In Greek mythology, a satyr is one of a troop of ithyphallic male companions of Dionysus with horse-like (equine) features, including a horse-tail, horse-like ears, and sometimes a horse-like phallus because of permanent erection. Early artistic representations sometimes include horse-like legs, but in 6th-century BC black-figure pottery human legs are the most common.

In Roman Mythology there is a concept similar to satyrs, with goat-like features: the faun, being half-man, half-goat. Greek-speaking Romans often used the Greek term saturos when referring to the Latin faunus, and eventually syncretized the two. The female “Satyresses” were a late invention of poets — that roamed the woods and mountains. In myths they are often associated with pipe-playing.

Satyrs acquired their goat-like aspect through later Roman conflation with Faunus, a carefree Italic nature spirit of similar characteristics and identified with the Greek god Pan. Hence satyrs are most commonly described in Latin literature as having the upper half of a man and the lower half of a goat, with a goat’s tail in place of the Greek tradition of horse-tailed satyrs; therefore, satyrs became nearly identical with fauns. Mature satyrs are often depicted in Roman art with goat’s horns, while juveniles are often shown with bony nubs on their foreheads.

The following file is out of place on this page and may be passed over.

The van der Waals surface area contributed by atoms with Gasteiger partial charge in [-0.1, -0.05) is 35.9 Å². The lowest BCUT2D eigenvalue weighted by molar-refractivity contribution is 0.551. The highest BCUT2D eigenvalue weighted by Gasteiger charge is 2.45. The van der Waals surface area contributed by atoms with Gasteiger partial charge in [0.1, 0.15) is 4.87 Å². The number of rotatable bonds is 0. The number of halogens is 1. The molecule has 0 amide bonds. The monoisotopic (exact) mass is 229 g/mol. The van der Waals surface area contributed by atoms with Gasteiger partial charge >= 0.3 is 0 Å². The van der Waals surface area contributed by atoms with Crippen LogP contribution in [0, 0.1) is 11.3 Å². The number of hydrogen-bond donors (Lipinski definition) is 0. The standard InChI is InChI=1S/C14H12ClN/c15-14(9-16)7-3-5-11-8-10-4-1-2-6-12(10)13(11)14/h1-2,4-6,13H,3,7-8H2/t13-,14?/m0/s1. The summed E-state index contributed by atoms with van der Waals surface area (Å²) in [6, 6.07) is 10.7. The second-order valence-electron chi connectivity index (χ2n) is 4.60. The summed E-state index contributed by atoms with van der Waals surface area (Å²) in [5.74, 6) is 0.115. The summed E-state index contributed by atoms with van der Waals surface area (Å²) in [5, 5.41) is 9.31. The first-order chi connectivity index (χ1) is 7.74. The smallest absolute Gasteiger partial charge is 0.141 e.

About Satyrs, Praxiteles gives a new interpretation on the subject of free and carefree life. Instead of an elf with pointed ears and repulsive goat hooves, we face a child of nature, pure, but tame and fearless and brutal instincts necessary to enable it to defend itself against threats, and survives even without the help of modern civilization.